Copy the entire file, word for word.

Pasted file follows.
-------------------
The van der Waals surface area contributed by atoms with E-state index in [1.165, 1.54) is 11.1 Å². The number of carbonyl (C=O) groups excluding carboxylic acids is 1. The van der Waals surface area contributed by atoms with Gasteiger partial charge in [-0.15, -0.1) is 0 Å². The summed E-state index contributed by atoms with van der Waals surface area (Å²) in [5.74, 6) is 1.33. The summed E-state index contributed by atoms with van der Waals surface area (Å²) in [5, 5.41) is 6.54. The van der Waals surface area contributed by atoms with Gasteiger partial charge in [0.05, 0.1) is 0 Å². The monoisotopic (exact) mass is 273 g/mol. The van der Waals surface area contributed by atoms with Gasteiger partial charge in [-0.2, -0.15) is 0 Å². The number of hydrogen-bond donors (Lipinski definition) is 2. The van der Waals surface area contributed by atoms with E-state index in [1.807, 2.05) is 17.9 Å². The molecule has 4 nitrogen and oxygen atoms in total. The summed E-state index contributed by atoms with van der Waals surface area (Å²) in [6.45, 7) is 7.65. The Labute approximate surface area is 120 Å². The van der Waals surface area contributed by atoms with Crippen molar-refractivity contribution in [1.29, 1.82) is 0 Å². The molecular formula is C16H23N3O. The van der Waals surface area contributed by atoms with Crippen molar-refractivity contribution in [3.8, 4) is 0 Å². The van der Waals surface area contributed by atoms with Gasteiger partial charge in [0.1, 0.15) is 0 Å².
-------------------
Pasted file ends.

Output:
The van der Waals surface area contributed by atoms with E-state index in [1.165, 1.54) is 11.1 Å². The number of carbonyl (C=O) groups excluding carboxylic acids is 1. The van der Waals surface area contributed by atoms with Gasteiger partial charge in [-0.15, -0.1) is 0 Å². The summed E-state index contributed by atoms with van der Waals surface area (Å²) in [5.74, 6) is 1.33. The summed E-state index contributed by atoms with van der Waals surface area (Å²) in [5, 5.41) is 6.54. The van der Waals surface area contributed by atoms with Gasteiger partial charge in [0.05, 0.1) is 0 Å². The monoisotopic (exact) mass is 273 g/mol. The van der Waals surface area contributed by atoms with Gasteiger partial charge in [-0.2, -0.15) is 0 Å². The number of hydrogen-bond donors (Lipinski definition) is 2. The van der Waals surface area contributed by atoms with E-state index in [1.807, 2.05) is 17.9 Å². The molecule has 4 nitrogen and oxygen atoms in total. The summed E-state index contributed by atoms with van der Waals surface area (Å²) in [6.45, 7) is 7.65. The Labute approximate surface area is 120 Å². The van der Waals surface area contributed by atoms with Crippen molar-refractivity contribution in [1.29, 1.82) is 0 Å². The molecular formula is C16H23N3O. The van der Waals surface area contributed by atoms with Crippen molar-refractivity contribution in [3.8, 4) is 0 Å². The van der Waals surface area contributed by atoms with Gasteiger partial charge in [0.1, 0.15) is 0 Å².